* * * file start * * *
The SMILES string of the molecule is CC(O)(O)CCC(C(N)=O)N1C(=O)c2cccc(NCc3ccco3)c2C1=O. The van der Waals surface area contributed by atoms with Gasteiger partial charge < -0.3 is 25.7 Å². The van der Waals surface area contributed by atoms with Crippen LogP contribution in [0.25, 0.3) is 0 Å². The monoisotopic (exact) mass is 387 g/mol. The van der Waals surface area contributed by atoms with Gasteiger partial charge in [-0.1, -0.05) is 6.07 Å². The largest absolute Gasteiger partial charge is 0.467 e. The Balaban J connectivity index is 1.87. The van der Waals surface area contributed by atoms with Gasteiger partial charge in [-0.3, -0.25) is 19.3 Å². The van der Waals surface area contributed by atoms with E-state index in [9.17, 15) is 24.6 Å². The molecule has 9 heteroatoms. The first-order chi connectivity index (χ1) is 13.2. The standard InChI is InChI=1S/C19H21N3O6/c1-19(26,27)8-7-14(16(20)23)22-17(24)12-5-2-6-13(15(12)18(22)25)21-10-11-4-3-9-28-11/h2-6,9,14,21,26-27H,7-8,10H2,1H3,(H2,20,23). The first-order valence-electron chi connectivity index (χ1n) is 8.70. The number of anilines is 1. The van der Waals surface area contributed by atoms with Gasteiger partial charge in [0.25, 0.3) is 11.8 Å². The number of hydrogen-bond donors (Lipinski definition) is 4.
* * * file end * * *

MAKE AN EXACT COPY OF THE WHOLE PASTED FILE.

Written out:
The SMILES string of the molecule is CC(O)(O)CCC(C(N)=O)N1C(=O)c2cccc(NCc3ccco3)c2C1=O. The van der Waals surface area contributed by atoms with Gasteiger partial charge < -0.3 is 25.7 Å². The van der Waals surface area contributed by atoms with Crippen LogP contribution in [0.25, 0.3) is 0 Å². The monoisotopic (exact) mass is 387 g/mol. The van der Waals surface area contributed by atoms with Gasteiger partial charge in [-0.1, -0.05) is 6.07 Å². The largest absolute Gasteiger partial charge is 0.467 e. The Balaban J connectivity index is 1.87. The van der Waals surface area contributed by atoms with Gasteiger partial charge in [-0.3, -0.25) is 19.3 Å². The van der Waals surface area contributed by atoms with E-state index in [9.17, 15) is 24.6 Å². The molecule has 9 heteroatoms. The first-order chi connectivity index (χ1) is 13.2. The standard InChI is InChI=1S/C19H21N3O6/c1-19(26,27)8-7-14(16(20)23)22-17(24)12-5-2-6-13(15(12)18(22)25)21-10-11-4-3-9-28-11/h2-6,9,14,21,26-27H,7-8,10H2,1H3,(H2,20,23). The first-order valence-electron chi connectivity index (χ1n) is 8.70. The number of anilines is 1. The van der Waals surface area contributed by atoms with Gasteiger partial charge in [0.25, 0.3) is 11.8 Å². The number of hydrogen-bond donors (Lipinski definition) is 4.